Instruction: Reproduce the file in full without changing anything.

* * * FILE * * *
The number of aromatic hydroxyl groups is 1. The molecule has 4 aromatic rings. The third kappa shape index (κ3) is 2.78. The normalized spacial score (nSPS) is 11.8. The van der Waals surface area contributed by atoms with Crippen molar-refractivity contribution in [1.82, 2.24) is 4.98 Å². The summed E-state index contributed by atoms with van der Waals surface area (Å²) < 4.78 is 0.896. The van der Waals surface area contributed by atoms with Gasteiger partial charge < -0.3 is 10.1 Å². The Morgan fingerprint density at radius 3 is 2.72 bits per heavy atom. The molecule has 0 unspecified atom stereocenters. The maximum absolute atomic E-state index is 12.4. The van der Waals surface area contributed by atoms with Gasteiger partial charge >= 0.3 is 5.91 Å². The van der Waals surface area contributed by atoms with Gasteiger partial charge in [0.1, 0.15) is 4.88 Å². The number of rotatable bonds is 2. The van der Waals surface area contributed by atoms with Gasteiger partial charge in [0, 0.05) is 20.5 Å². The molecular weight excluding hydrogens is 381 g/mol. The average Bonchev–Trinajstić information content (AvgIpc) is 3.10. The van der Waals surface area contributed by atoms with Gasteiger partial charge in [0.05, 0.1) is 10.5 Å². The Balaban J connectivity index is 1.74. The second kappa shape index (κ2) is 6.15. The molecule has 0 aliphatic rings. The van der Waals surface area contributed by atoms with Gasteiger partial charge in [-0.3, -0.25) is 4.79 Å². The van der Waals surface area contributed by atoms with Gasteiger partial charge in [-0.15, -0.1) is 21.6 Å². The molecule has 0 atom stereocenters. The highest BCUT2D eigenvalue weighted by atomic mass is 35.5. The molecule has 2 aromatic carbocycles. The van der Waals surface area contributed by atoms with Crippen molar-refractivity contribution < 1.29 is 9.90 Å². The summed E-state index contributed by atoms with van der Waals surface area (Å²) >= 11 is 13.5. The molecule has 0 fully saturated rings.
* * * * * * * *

The number of aromatic hydroxyl groups is 1. The molecule has 4 aromatic rings. The third kappa shape index (κ3) is 2.78. The normalized spacial score (nSPS) is 11.8. The van der Waals surface area contributed by atoms with Crippen molar-refractivity contribution in [1.82, 2.24) is 4.98 Å². The summed E-state index contributed by atoms with van der Waals surface area (Å²) < 4.78 is 0.896. The van der Waals surface area contributed by atoms with Gasteiger partial charge < -0.3 is 10.1 Å². The Morgan fingerprint density at radius 3 is 2.72 bits per heavy atom. The molecule has 0 unspecified atom stereocenters. The maximum absolute atomic E-state index is 12.4. The van der Waals surface area contributed by atoms with Gasteiger partial charge >= 0.3 is 5.91 Å². The van der Waals surface area contributed by atoms with Gasteiger partial charge in [0.1, 0.15) is 4.88 Å². The number of rotatable bonds is 2. The van der Waals surface area contributed by atoms with Gasteiger partial charge in [0, 0.05) is 20.5 Å². The molecular weight excluding hydrogens is 381 g/mol. The average Bonchev–Trinajstić information content (AvgIpc) is 3.10. The van der Waals surface area contributed by atoms with Gasteiger partial charge in [0.05, 0.1) is 10.5 Å². The Balaban J connectivity index is 1.74. The second kappa shape index (κ2) is 6.15. The molecule has 0 aliphatic rings. The van der Waals surface area contributed by atoms with Gasteiger partial charge in [-0.3, -0.25) is 4.79 Å². The van der Waals surface area contributed by atoms with Gasteiger partial charge in [-0.15, -0.1) is 21.6 Å². The molecule has 0 atom stereocenters. The highest BCUT2D eigenvalue weighted by atomic mass is 35.5. The molecule has 2 aromatic carbocycles. The van der Waals surface area contributed by atoms with Crippen molar-refractivity contribution < 1.29 is 9.90 Å². The summed E-state index contributed by atoms with van der Waals surface area (Å²) >= 11 is 13.5. The molecule has 0 fully saturated rings.